In any case, this certainly elevates my view of the guy.

#10 ::: Naomi Kritzer ::: (view all by) ::: September 08, 2012, 09:12 PM:

I know the real Kitty Genovese story, and (because I am an incorrigible nerd) will tell it to people when they repeat the myth. But I have to admit, this story illustrates that it's a useful myth for motivating people to pay attention, and to be the one who takes action.

#11 ::: HelenS ::: (view all by) ::: September 08, 2012, 09:32 PM:

I think of Kitty Genovese as an sfnal thing, because I first heard her story (or rather the myth thereof) from Harlan Ellison at a Star Trek convention in Seattle in the 1970s. (It would be interesting if anyone else reading this was there ...) He was talking about collective amnesia -- things everyone used to know that suddenly no one seemed to know. (His other example was Sweetest Day, one of those Hallmark holidays. I've never heard of that anywhere else, whereas KG I've heard of various places since.)

#12 ::: Fragano Ledgister ::: (view all by) ::: September 08, 2012, 09:56 PM:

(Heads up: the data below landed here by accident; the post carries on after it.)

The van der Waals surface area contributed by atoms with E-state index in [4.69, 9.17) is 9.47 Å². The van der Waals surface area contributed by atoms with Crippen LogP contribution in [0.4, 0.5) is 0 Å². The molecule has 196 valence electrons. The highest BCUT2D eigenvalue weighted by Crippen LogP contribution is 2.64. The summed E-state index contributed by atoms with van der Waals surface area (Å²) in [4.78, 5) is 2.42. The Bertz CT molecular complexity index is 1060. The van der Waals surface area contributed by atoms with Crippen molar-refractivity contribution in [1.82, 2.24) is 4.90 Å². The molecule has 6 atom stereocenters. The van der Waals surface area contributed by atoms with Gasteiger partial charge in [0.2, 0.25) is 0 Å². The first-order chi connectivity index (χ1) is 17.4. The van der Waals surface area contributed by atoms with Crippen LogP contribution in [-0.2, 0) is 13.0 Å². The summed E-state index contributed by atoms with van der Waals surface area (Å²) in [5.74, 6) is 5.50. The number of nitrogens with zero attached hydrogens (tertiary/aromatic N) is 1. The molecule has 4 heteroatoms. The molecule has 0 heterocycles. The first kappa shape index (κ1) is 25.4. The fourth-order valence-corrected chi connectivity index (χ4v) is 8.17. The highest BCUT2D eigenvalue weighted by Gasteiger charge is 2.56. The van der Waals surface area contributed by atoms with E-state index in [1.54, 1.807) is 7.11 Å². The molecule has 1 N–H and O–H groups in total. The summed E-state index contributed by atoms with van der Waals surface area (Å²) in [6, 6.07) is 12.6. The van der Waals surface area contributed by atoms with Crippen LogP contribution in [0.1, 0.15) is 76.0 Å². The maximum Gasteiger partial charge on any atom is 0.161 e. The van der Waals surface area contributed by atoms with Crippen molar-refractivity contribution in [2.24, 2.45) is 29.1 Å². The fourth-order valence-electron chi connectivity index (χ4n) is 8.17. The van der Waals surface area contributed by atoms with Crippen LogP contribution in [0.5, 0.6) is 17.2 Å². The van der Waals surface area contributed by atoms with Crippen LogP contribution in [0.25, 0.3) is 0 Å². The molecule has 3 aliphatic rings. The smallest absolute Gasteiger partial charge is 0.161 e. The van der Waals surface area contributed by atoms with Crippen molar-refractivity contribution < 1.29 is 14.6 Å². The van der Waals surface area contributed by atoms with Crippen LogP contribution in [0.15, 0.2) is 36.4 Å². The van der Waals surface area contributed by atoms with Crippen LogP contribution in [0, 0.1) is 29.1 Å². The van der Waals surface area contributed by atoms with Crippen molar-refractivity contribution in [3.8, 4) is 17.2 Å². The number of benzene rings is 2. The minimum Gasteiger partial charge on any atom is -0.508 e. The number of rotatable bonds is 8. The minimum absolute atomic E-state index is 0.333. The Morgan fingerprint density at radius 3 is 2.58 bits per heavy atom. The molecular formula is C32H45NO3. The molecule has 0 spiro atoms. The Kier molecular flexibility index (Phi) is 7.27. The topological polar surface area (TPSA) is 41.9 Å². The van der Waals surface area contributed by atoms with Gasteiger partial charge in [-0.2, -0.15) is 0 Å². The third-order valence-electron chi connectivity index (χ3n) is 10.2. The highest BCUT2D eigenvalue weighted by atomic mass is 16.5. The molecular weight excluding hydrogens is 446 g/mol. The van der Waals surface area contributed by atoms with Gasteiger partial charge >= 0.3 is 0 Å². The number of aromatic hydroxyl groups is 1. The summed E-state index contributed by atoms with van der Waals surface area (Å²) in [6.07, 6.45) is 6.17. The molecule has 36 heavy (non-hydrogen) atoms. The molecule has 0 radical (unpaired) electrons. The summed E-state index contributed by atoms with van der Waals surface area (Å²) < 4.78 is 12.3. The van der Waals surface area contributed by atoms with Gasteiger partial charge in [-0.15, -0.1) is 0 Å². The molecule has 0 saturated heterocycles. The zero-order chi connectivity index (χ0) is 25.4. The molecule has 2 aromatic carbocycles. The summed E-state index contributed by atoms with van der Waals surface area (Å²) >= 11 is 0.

Wow. That was the right and decent thing to do. The world is upheld, in the end, by the decent actions of ordinary people.

#13 ::: Melissa Singer ::: (view all by) ::: September 08, 2012, 10:04 PM:

I grew up the next neighborhood over from where Kitty Genovese was murdered, and for some reason, many people seemed to think it happened in my neighborhood rather than where it actually took place, so I often had to correct people about that and other aspects of the story.

I was 5ish when she was killed and it was a horror story of my childhood. It was definitely a low point in the city and I remember people being very unsettled (thought I was quite small and may therefore be conflating this with other things). The next time I remember things being that tense in the area was the summer of The Son of Sam, when my father didn't let me walk home alone from my job at the local supermarket--a journey of all of two blocks--even though I did not fit the pattern of his victims and the street was neither isolated nor used as a lovers' lane.